On this day in comedy on January 22, 2003, Chappelle’s Show premiered on Comedy Central
Created by Dave Chappelle and Neal Brennan, this sketch comedy show became legendary. With precursors such as Rowan & Martin’s Laugh-In and In Living Color, Chappelle’s Show took hard-hitting sketch comedy to a new level. The show reflected its times and left no scatological rock unturned. It skewered every topic/person with equal delight and because it was on an up-until-then low rated cable network, Chappelle and many in the cast thought it would be canceled at any moment so the artists threw everything against the wall and damned if they didn’t make them stick.
From the outset, Chappelle’s Show became an instant, bonafide comedy classic. Its star and master of ceremonies, Dave Chappelle would offer up a brief monologue/dialogue with his live audience and then one by one introduce each prerecorded sketch (with an occasional live skit) and wrap it all up with a live performance by a soul or hip-hop artist(s). Season 1 kicked things off with a sketch about a blind white supremacist who just happened to be black and when he found out he divorced his wife for being a nigger lover. From there the show piled on. There was the lily white family circa 1950 who was named The Niggar Family. There was the Racial Draft where races drafted members to other races (Wu Tang Clan got to be Asian for example). Boisterous, yelling Samuel L. Jackson has his own beer that’s advertised just like Samuel Adams (complete with Chappelle dressed as Jackson dressed as Adams). Wayne Brady debunked his image as a puedo-Uncle Tom in a skit where he’s really gangsta. There were so many: Dave living out the perks of dating Oprah. What if the Internet was a real place? Why is working at McDonalds not good for a young ghetto dwelling person’s self-esteem? What happens when keeping it real goes wrong? And of course there was the joy of “The Playa Haters Ball”; the parody of the notorious annual Players Ball; a flamboyant celebration to pimps everywhere.
The writing was brilliant. Not every skit worked, but their batting average was Hall of Fame caliber. The fan base for Chappelle’s Show grew quickly and the show gave them the recurring characters they came to love. Lil Jon appeared with an Ivy League accent after Chappelle had played a slightly exaggerated version of Jon. It was all “yeah” and “okay”. He had comedy legend and cast member Paul Mooney doing “Negrodamus” where he predicts the future from a black point of view. Charlie Murphy was featured in “Charlie Murphy’s True Hollywood Stories”; based on his real celebrity adventures with Rick James (where footage of the real Rick James was intercut as the funkster attempted to throw shade on the show’s version of him) and Prince. There was Tron Carter, the richest man in the world who gained his fortune through reparations and a hot dice game. There was also Tyrone Biggums, the overzealous crackhead, Donnell Rawlings as Ashy Larry (the name says it all), Robot Dancing Man (he does the robot anywhere and everywhere without a word or acknowledgment of anybody by him or them) and many others.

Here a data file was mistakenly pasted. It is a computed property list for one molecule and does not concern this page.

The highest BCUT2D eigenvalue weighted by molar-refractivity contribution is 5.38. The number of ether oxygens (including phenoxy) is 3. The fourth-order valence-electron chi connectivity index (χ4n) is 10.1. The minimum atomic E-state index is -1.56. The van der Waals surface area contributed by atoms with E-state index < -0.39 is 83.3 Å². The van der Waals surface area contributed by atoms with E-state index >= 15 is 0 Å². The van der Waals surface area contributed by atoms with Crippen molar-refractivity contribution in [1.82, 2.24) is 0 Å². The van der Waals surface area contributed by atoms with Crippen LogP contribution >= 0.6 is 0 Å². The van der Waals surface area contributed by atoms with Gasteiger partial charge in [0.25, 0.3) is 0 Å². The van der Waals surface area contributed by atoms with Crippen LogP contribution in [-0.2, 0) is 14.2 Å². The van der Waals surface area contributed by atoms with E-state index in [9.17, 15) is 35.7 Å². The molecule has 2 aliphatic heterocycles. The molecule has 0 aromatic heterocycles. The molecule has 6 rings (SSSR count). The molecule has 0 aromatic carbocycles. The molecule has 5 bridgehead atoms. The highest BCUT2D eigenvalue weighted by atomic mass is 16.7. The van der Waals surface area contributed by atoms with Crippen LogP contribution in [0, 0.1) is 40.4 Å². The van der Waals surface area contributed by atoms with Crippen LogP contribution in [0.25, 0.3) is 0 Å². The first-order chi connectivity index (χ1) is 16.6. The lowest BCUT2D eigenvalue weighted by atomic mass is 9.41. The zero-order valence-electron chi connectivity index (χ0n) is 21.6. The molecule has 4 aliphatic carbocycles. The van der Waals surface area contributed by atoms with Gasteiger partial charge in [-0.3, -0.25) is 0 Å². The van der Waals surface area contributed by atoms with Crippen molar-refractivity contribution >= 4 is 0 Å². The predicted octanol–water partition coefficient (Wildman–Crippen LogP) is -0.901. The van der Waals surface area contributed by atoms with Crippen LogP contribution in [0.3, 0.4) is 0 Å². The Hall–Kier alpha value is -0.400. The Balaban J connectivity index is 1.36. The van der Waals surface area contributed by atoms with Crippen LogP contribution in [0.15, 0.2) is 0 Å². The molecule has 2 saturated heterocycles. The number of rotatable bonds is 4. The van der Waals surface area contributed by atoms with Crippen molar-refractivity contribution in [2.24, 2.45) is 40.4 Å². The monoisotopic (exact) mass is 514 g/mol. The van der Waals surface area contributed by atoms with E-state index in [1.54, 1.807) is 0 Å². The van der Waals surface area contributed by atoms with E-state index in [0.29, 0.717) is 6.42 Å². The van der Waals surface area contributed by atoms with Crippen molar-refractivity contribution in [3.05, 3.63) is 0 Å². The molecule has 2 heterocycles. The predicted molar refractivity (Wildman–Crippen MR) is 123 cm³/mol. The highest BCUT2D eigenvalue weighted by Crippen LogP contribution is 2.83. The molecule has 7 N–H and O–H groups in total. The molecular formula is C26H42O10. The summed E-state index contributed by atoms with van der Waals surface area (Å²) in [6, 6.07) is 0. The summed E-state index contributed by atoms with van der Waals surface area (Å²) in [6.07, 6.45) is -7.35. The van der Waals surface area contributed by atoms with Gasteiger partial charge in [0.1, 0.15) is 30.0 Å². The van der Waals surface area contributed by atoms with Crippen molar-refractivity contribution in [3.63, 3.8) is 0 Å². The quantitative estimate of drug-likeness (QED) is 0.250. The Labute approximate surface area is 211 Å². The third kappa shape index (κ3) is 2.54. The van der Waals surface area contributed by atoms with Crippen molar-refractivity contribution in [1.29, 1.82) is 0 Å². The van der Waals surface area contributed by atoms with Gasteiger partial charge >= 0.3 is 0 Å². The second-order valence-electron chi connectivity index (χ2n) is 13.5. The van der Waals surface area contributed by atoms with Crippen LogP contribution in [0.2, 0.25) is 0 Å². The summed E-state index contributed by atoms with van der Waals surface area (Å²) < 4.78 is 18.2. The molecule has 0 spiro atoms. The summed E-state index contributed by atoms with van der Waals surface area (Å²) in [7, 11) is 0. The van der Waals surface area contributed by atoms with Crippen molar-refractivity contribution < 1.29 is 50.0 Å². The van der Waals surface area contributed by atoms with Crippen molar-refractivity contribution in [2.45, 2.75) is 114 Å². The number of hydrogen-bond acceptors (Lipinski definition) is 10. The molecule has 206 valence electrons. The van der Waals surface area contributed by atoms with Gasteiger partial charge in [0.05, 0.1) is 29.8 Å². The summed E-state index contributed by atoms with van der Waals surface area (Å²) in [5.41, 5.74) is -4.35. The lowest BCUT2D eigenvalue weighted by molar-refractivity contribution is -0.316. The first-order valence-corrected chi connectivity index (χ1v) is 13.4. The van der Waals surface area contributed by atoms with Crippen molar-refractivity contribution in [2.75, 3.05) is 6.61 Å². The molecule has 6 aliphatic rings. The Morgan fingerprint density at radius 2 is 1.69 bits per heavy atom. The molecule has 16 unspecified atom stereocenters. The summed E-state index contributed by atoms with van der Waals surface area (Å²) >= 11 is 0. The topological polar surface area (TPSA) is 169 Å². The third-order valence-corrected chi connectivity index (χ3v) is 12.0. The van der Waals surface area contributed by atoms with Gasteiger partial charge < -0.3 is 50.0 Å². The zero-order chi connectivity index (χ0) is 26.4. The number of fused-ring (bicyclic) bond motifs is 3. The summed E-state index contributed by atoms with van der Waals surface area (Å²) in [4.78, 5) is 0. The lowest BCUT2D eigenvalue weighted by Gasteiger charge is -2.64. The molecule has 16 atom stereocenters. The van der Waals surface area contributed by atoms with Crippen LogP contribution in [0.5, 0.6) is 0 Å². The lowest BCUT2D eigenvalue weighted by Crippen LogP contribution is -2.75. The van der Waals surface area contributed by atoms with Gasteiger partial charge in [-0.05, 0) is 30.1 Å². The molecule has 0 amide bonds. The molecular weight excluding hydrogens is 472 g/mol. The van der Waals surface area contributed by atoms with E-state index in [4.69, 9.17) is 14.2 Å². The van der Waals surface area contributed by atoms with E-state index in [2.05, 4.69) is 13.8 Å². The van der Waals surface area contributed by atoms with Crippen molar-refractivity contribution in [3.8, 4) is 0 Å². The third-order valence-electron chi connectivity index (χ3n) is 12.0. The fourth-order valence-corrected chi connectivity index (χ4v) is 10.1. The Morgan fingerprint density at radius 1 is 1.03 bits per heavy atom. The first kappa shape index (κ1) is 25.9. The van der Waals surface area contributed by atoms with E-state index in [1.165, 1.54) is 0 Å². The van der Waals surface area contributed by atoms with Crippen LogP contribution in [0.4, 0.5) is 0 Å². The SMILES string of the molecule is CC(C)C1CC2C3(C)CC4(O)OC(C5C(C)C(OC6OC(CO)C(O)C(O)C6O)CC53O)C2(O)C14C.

Unfortunately, the show’s run ended in controversy. Having broken all existing DVD sales at the time, Dave Chappelle was offered a sweetheart deal in excess of $50 million to keep the romance going. The deal had been made and the advertising juggernaut was in full force. Then the unexpected happened. During a taping Dave was doing a sketch about a Nigger Pixie and a white crew member emitted a laugh that was not so much laughing with Dave as much as laughing AT him. This changed the comedy paradigm for the artist, who had already expressed dismay about how the show was a 20 hour a day commitment which had taken him away from stand-up comedy which was his first love. Sure, he’d been approached in public settings with non-blacks using the “term of endearment” word (aka N-word) and had his reservations regarding the lack of public understanding when it came to satire, but this was different. He was now made to feel uncomfortable in his work environment. Dave Chappelle needed to reanalyze the genie he’d let out the bottle. So he left and went to Africa to chill with relatives; all the while the feces were hitting the fan and after he refused to return to the show if his creative demands weren’t met the executives leaped into action.
The third season was dubbed “The Lost Episodes” and aired without the participation of Dave Chappelle. For this abridged version of the show (3 full episodes), cast members Charlie Murphy and Donnell Rawlings were enlisted to act as co-hosts. Chappelle had made it clear that if shows were aired without his okay he would never, ever return. The cast members did not know this. The suits did. So the die was cast and the lightning in the bottle was extinguished.
Executive produced by Chappelle, Neal Brennan and Michele Amour, Chappelle’s Show had a cast of comedians and comedic personalities. It featured Bill Burr, Guillermo Diaz, Dominique, Brian Dykstra, Sophina Brown, Drake Hill, Yoshio Mita, Anthony Berry, William Bogert, Randy Pearlstein, Nick Wyman, Amanda Rowan, Drago Ruschinsky, Allen Levy, Max Herman and musician / actor, Mos Def. The guest starring list included Arsenio Hall, Eddie Griffin, Susan Sarandon, Rashida Jones, Jamie Foxx, Joe Rogan, Jim Breuer, Carson Daly, Star, Michael Rapaport and Ron Jeremy. Also seen were musical talents Ice T, Method Man, Redman, RZA, GZA. Q-Tip, De La Soul, Fat Joe, Killer Mike, Anthony Hamilton, Kanye West, Slum Village, Questlove, John Mayer, Cee Lo, Ludacris, Talib Kweli, DMX, Busta Rhymes, Wyclef Jean, Snoop Dogg, Common and Erykah Badu.
TV Guide ranked Chappelle’s Show as #31 from their list of “TV’s Top 100 Shows” The last televised episode aired July 23, 2006.
By Darryl “D’Militant” Littleton
Check out this clip: